Cognac Tasting at L’Atelier de Courvoisier, Harrods:
Downstairs at Harrods, the tasting room has been turned into a ‘unique re-imagining’ of the Courvoisier cellar in Jarnac. One wall lined with the Eaux de Vie that are used to create Courvoisier, another with a unique piece of art work, the third with historic bottles and some of the tools used to make cognac.
The Alchimie de Courvoisier experience starts with a cocktail – the St Helena welcome cocktail, which is a mix of fresh cucumber juice and celery bitters, lemon juice, champagne syrup and a good measure of Courvoisier VSOP. Topped with a garnish of frozen white grapes, a lovely refreshing way to begin.
For me, much of the magic of this event was in the enthusiasm and passion of Rebecca Asseline, the Brand Ambassador for Courvoisier and master blender master blender Patrice Pinet. As we enjoyed ‘Le Nez de Courvoisier’ we learnt more about the complex processes and protracted timescales involved in making Courvoisier. The Cognac is made from Ugni Blanc grapes from a few growers in the Cognac region who have worked with Courvoisier for up to five generations. Grapes are pressed and fermented for 7 days before being distilled to make Eau de Vie. The Eau de Vie is put into French oak barrels to age. The wood used for the barrels comes from hand selected trees of about 200 years old, which are prized for their soft tannins and fine grain. As the cognac ages, the alcohol content decreases to 40% at which point the cognac can be blended and bottled.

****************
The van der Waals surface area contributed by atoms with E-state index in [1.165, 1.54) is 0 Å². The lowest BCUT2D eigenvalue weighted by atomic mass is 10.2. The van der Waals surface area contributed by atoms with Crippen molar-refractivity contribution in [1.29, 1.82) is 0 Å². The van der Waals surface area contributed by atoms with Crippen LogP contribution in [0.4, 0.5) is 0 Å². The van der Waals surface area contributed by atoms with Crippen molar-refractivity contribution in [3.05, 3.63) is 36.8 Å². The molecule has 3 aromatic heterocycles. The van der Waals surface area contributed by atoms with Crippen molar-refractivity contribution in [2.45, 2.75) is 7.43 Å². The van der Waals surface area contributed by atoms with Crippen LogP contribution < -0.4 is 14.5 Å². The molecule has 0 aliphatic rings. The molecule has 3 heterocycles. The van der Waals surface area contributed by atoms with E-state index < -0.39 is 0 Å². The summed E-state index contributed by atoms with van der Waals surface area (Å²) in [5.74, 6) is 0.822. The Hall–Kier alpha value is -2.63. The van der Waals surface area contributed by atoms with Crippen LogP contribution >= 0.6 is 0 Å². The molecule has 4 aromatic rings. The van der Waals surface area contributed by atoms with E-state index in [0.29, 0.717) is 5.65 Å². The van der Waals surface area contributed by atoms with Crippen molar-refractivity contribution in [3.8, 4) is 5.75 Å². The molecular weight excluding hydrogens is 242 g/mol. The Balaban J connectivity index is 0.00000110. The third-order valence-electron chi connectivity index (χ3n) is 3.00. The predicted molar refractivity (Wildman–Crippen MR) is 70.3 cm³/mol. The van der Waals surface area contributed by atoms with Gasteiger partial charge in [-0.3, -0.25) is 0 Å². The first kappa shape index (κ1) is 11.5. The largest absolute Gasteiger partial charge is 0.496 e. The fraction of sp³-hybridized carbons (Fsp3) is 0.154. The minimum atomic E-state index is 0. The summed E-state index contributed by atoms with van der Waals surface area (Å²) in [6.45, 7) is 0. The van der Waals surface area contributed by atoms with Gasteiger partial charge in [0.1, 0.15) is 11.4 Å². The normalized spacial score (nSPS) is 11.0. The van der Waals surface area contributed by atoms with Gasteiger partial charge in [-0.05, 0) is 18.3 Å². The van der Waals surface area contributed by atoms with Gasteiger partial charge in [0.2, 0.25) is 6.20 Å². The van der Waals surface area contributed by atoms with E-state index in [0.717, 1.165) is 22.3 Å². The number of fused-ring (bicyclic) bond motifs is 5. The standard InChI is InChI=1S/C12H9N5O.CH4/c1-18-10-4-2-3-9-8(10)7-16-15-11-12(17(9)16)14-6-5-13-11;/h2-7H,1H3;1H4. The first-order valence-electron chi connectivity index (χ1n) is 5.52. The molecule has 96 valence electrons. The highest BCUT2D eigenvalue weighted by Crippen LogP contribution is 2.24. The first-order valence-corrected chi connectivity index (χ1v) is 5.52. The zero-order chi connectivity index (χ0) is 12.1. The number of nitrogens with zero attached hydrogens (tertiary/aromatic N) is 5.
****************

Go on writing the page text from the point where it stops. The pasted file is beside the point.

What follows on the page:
Le Nez de Courvoisier paired three different foods with Courvoisier XO to demonstrate the complexity of the Cognac – the Creme Brulee, candied peel and blue flowers that distinguish this cognac. First brill sashimi marinated in vanilla and mint, then venison loin with chocolate and thyme jus and finally a tiny blood orange and French lavender cake. As promised, each taste of food brought out new subtleties in the cognac.
Finally we sampled Courvoisier Succession J.S. – a prestigious blend created to commemorate the bicentenary of the crowning of Napoleon as Emperor of France. I’m actually finding it quite hard to articulate the difference in taste, because all three of the drinks were superb. But this one was genuinely magnificent.
With just 2,500 bottles produced at a retail price of £3,500 the Cognac is presented in a beautifully handcrafted wooden replica of Napoleon’s War Chest, just 2,500 bottles of this exclusive marque were produced globally, retailing for £3,500. According to the notes we were given ‘Succession is a blend of the most refined cognacs from one of the finest Grande Champagne cru suppliers, which were offered exclusively to the Courvoisier house specifically for this particular blend and in testament to their long-standing relationship’. It did feel as if I was tasting history.
Before we left we also had a chance to take a look at the worlds oldest known Courvoisier vintage, from 1789. There, in a refrigerated glass cabinet, just by the door , was the bottle. Currently on sale for £95,000 through Harrods, representatives of the owners were on hand to explain that by choice they would prefer it sold as part of the entire collection.
And, I didn’t dare ask any more!
Alchemie de Courvoisier is at the Tasting Room in the Wine Shop on the lower ground floor of Harrods, London from Wednesday 5 December 2012 to Sunday 9 December 2012. And, if you are interested in learning more about Courvoisier, Patrice Pinet is hosting a live question and answer session at noon on 7th December. You can tweet your questions to him using the hashtag #CourvoisierMasterBlender and tag @cognac_expert or follow the conversation at Cognac-Expert
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London, SW1X 7XL